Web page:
I would like to personally thank you for bringing the issue of tznius to the public. Since I read your letter, it has opened my eyes to a problem that is surely bigger and more severe than anything else facing our community. I myself have grown up very naive about tznius. It wasn’t discussed much at all in my home, my father who wrote articles on every topic never seemed to address the crucial issue of tznius. I went to a yeshiva that not only didn’t talk about tznius, they never mentioned the existence of girls in general! Even in my Choson classes I dont remember being taught what and what not my wife can wear. I was told you’ll know it when you see it.
After getting married, I took for granted that my wife, who I admired and respected, grew up in a frum home where she was taught how a bas melech should dress. I seemed to have been proven right because I don’t remember ever discussing tznius with her except when she asked me if a dress that she bought looked tzniusdik. I myself wasn’t sure what to answer, and even more I wasn’t sure what the right answers was. Did she want to know if she looked attractive in it or was she looking for a psak halacha. Either way I wouldn’t win so I just told her it seems fine and she should use her best judgement.
It wasn’t until we decided to open a girls’ camp that I began asking rabbonim about the standards of tznius, this way we could set our camp rules according to proper halacha. Any questions about tznius issues though, was my wife’s department. I would never tell a girl if I thought something she was wearing was inappropriate, for that matter I never commented on anything a girl was wearing. I would just feel uncomfortable doing so and I thought she would too.
Throughout my 35 years living in Brooklyn, visiting many diverse Jewish neighborhoods, and my 7 years involved in an all girls’ camp, I never paid much attention to the issue of Tznius. It’s not like I never noticed an improperly dressed girl, I just never paid that much attention to the massive problem at hand. Maybe it was because of the non-jewish world that I was unfortunately exposed to and from all the pritzus I saw around me, be it the magazines, billboards, and TV. And so I have desensitised myself to what tznius is all about. But yet somehow I was always able to tell a modestly dressed girl without a second glance, no matter her dress code.
But now after reading what you wrote and how all the terrible things that happen today are because of our lack in tznius, I see everything in a new light. I started paying much closer attention to the same woman I have seen in the past. I now notice the length of her skirt before I even say hello. I can tell you how many inches below or above her knee is covered within seconds, and just like you I’m appalled. This isn’t just when they stand, but as you pointed out that when they sit down it gets even worse. I notice that some women who wear snoods don’t cover their hair completely, I have found a range of about 1 – 3 inches and even one woman that was nearly 4 inches! And while I was sure everyone in our community covered their hair with a shaitel, I have learned the skill to tell whether a woman is really wearing a shatel or not and I’m very disappointed that there are still many who don’t (unless I’m still not that good at this yet).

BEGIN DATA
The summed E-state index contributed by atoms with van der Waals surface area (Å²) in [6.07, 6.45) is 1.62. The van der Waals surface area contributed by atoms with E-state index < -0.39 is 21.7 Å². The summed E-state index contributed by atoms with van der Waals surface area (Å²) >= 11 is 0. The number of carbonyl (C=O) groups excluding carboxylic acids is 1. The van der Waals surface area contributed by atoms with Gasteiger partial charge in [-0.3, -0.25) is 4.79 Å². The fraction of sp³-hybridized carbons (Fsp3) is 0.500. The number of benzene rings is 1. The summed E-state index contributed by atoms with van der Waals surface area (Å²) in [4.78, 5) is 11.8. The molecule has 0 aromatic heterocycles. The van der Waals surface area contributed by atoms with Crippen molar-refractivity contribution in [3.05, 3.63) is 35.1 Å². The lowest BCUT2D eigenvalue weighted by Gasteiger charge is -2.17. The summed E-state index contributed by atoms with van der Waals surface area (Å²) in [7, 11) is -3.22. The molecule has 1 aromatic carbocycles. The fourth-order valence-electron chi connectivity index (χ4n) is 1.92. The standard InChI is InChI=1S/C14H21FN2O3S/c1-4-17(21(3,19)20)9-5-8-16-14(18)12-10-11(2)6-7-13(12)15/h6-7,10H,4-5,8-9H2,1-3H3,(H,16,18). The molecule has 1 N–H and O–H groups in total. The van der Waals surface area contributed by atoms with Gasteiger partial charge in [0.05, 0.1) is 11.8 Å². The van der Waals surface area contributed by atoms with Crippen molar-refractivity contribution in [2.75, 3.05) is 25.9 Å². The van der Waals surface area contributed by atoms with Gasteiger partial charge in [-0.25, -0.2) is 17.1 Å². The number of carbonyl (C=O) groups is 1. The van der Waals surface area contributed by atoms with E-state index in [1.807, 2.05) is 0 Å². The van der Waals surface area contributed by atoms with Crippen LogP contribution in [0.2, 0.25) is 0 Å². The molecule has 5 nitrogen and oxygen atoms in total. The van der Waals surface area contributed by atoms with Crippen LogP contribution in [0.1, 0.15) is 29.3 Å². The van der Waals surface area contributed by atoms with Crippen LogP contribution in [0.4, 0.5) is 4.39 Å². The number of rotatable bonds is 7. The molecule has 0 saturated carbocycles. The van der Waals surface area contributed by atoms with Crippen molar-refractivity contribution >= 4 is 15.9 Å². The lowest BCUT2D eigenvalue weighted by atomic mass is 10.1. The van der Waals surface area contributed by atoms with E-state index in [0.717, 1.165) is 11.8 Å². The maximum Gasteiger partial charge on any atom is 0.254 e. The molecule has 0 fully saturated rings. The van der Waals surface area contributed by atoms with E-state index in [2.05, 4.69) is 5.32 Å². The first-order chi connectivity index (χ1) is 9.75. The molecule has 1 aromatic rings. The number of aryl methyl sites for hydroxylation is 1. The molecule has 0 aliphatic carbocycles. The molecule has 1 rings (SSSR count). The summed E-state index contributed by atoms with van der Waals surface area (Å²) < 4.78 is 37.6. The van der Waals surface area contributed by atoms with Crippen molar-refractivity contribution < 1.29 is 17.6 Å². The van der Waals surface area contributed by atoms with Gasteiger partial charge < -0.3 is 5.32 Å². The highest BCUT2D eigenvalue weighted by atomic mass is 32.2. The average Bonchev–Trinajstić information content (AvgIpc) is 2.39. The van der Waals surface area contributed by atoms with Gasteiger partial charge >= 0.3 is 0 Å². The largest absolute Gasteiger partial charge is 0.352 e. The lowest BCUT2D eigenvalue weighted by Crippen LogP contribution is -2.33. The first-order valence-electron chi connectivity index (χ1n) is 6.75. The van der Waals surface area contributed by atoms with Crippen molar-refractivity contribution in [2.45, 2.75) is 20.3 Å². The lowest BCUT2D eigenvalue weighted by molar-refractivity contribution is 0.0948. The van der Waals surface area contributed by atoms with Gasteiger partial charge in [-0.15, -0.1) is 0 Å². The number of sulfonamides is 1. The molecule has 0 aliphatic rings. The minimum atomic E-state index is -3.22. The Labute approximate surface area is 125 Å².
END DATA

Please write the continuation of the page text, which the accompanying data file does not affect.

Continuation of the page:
Rabbi X, you have opened my eyes to a subculture I never new existed amongst our frum community, a community that I was once very proud to be amongst. I guess until I read your insightful letter I never looked at the extreme details of every woman I met, and I guess I just saw them more as a person and not a dress code. I was judging them favorably, something I was taught to do. If I just knew the tumah they were projecting on to the community, I would have been much more judgmental. You have B”H changed the way I look at women and girls and it is very different than the way I was brought up. And so now I understand your concern why you felt this issue of tznius is what is holding back moshiach.
I would also like to add, that just like you, I also noticed this past purim these girls hanging out like zonas on the street corners talking to guys. And while in the past I felt it wasn’t so much their fault as there was no other program for the girls on purim night except to watch the guys getting drunk and having a blast, now I feel just like you, that girls should be kept in their rooms, saying tehillim or school work, as you explained so well “A Jewish woman belongs in the house.” Purim is just not a yom tov for them! We need to install more Vaad Hatznius, like in Eretz Yisroel to patrol our neighborhoods. Eggs, bleach, whatever it takes to get rid of these immodest girls. We could even hire professional spatters at every corner, it seemed to have had a very positive effect in Beit Shemesh.
The Rambam that you quote goes on to say that if a community is not living according to halacha and there is a lack of tznius one is required to leave immediately, even to a remote island to live all by himself. I believe this community is not adhering to the tznius guidelines you set forth and there is pritzus all around I think it would be best for you to leave.
Your number one fan,
Director, Camp Sdei Chemed Int’l
Please note: For those who don’t get the point of this letter. I believe, we as men, need to stop putting out these ridiculous tznius letters, they are making us all look like a bunch of perverts. We need to educate tznius on a more personal level and it shouldn’t be all about rules and inches.
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